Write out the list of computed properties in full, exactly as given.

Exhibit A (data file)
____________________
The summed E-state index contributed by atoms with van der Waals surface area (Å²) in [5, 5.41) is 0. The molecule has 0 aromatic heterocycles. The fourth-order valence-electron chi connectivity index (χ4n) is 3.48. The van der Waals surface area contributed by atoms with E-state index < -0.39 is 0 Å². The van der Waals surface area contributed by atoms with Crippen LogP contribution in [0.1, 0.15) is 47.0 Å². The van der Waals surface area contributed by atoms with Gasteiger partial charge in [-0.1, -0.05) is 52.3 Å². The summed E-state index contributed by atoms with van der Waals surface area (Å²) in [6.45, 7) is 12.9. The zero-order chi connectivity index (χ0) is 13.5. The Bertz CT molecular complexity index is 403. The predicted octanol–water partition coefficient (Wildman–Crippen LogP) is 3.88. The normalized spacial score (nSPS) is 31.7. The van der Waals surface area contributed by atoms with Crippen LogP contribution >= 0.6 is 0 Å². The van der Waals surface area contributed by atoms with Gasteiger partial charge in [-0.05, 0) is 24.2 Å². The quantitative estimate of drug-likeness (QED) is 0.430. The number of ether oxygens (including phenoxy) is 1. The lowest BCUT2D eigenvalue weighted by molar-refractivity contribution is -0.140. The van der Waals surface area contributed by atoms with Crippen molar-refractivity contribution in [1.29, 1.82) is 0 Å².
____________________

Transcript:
The summed E-state index contributed by atoms with van der Waals surface area (Å²) in [5, 5.41) is 0. The molecule has 0 aromatic heterocycles. The fourth-order valence-electron chi connectivity index (χ4n) is 3.48. The van der Waals surface area contributed by atoms with E-state index < -0.39 is 0 Å². The van der Waals surface area contributed by atoms with Crippen LogP contribution in [0.1, 0.15) is 47.0 Å². The van der Waals surface area contributed by atoms with Gasteiger partial charge in [-0.1, -0.05) is 52.3 Å². The summed E-state index contributed by atoms with van der Waals surface area (Å²) in [6.45, 7) is 12.9. The zero-order chi connectivity index (χ0) is 13.5. The Bertz CT molecular complexity index is 403. The predicted octanol–water partition coefficient (Wildman–Crippen LogP) is 3.88. The normalized spacial score (nSPS) is 31.7. The van der Waals surface area contributed by atoms with Crippen LogP contribution >= 0.6 is 0 Å². The van der Waals surface area contributed by atoms with Gasteiger partial charge in [-0.05, 0) is 24.2 Å². The quantitative estimate of drug-likeness (QED) is 0.430. The number of ether oxygens (including phenoxy) is 1. The lowest BCUT2D eigenvalue weighted by molar-refractivity contribution is -0.140. The van der Waals surface area contributed by atoms with Crippen molar-refractivity contribution in [1.29, 1.82) is 0 Å².